“Vaccination is the most effective measure to prevent severe disease caused by influenza. However, according to our research, influenza vaccination uptake has been steadily declining in a number of countries in the European Region”, says Dr Zsuzsanna Jakab, WHO Regional Director for Europe. “This is of serious concern now for people at higher risk of severe consequences, especially older people, and in the future potentially for the entire population, as the production of pandemic vaccines is closely linked to seasonal vaccine use. I urge European countries to increase vaccination coverage to hit the goal of 75% uptake among older and other at-risk people.”
“All European Union Member States have signed up to the goal of reaching 75% uptake among older people and other vulnerable groups; however, these targets are not being reached”, says Dr Andrea Ammon, Director of ECDC. “ECDC is committed to further work with Member States in support of their efforts to control seasonal influenza”, she continues.

The overview appears in a peer-reviewed scientific article published in Vaccine in January 2018 , based on data from the Vaccine European New Integrated Collaboration Effort (VENICE III) and WHO surveys. As the 2017/18 influenza season peaks in western Europe, a number of countries have seen a rapid increase in severe cases and, according to EuroMOMO, the organisation for European monitoring of excess mortality for public health action, some are reporting excess mortality among the elderly.
Older people at higher risk of death from influenza

WHO and partners estimate that over 44 000 people die annually of respiratory diseases associated with seasonal influenza in the WHO European Region, out of a total of up to 650 000 global deaths.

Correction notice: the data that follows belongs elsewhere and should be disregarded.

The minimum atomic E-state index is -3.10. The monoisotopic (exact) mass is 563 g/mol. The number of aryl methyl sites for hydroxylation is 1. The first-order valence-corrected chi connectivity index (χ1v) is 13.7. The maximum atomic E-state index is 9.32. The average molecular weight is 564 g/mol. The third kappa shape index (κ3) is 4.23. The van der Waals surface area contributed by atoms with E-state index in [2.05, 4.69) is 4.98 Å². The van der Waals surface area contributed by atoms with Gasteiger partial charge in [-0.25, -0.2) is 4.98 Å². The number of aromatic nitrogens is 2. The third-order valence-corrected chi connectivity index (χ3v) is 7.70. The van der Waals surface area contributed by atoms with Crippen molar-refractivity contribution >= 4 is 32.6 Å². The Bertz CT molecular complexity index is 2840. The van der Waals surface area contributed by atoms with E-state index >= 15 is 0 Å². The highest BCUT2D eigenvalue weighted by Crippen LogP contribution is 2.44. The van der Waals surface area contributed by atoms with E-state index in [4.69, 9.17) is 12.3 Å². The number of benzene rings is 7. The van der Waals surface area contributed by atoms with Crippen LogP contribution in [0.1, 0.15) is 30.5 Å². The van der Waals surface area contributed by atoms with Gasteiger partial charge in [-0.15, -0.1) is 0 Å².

According to annual surveys funded by ECDC and WHO, although 34 000 (over 75%) of these deaths in Europe are among people aged 65 years or above, vaccine uptake remains low in this group. Half the countries in the WHO European Region are vaccinating fewer than one in three older people.

As for the other at-risk groups: 

 
vaccination was generally recommended for people with chronic illnesses; however, coverage was below 40% in most countries;

  • almost all countries recommended influenza vaccination for health-care workers, but the majority reported influenza vaccine uptake as being as low as 40%;
  • in total, 90% of countries had vaccine recommendations for pregnant women in 2014/2015, compared with 40% before the 2009 A(H1N1) pandemic; however, coverage overall was low, with half the countries reporting uptake below 10%;
  • fewer than half the countries, most of them in eastern Europe, recommended influenza vaccination for young children; vaccination coverage ranged from less than 1% to 80%.
Vaccine shortages and declining demand behind low coverage

There are a number of context-specific factors influencing vaccination uptake. In the lower-resourced countries of the Region, where influenza may not be considered a high-priority disease, low coverage is a consequence of limited vaccine procurement.

Where vaccines are more widely available, uptake has been low or dropping for reasons ranging from complacency and lack of confidence in vaccines and health authorities, to lack of recommendations by health-care workers or access-related barriers, including out-of-pocket costs.

To address vaccination gaps effectively, it is necessary to understand the multiple barriers to vaccination, including:

  • rights, regulations and accessibility, availability and convenience of vaccination services;
  • social and cultural norms, values and support;
  • individual motivation, values, attitudes, knowledge and skills.

The quest for a universal flu vaccine - one that you might only have to take once in your lifetime (or more likely, every few years) - gets a lot of attention, and a lot of money thrown at it. And while that is indeed a laudable goal, and could potentially save many lives - if successful - it would (over time) reduce the need for a robust global flu vaccine production capacity. 
What happens if a pandemic virus that evades that vaccine emerges, after production capacity is decreased, is something I've not seen discussed.
By that time we may have moved completely to cell-based or recombinant vaccines, making rapid production feasible. But it is something that will need to be figured out, should a universal vaccine prove successful.

Meanwhile, and probably for at least the next 5 years, we have to deal with the flu vaccine technology, and manufacturing capacity, we have right now.  And during a severe influenza pandemic, neither are likely to perform as well as we'd like.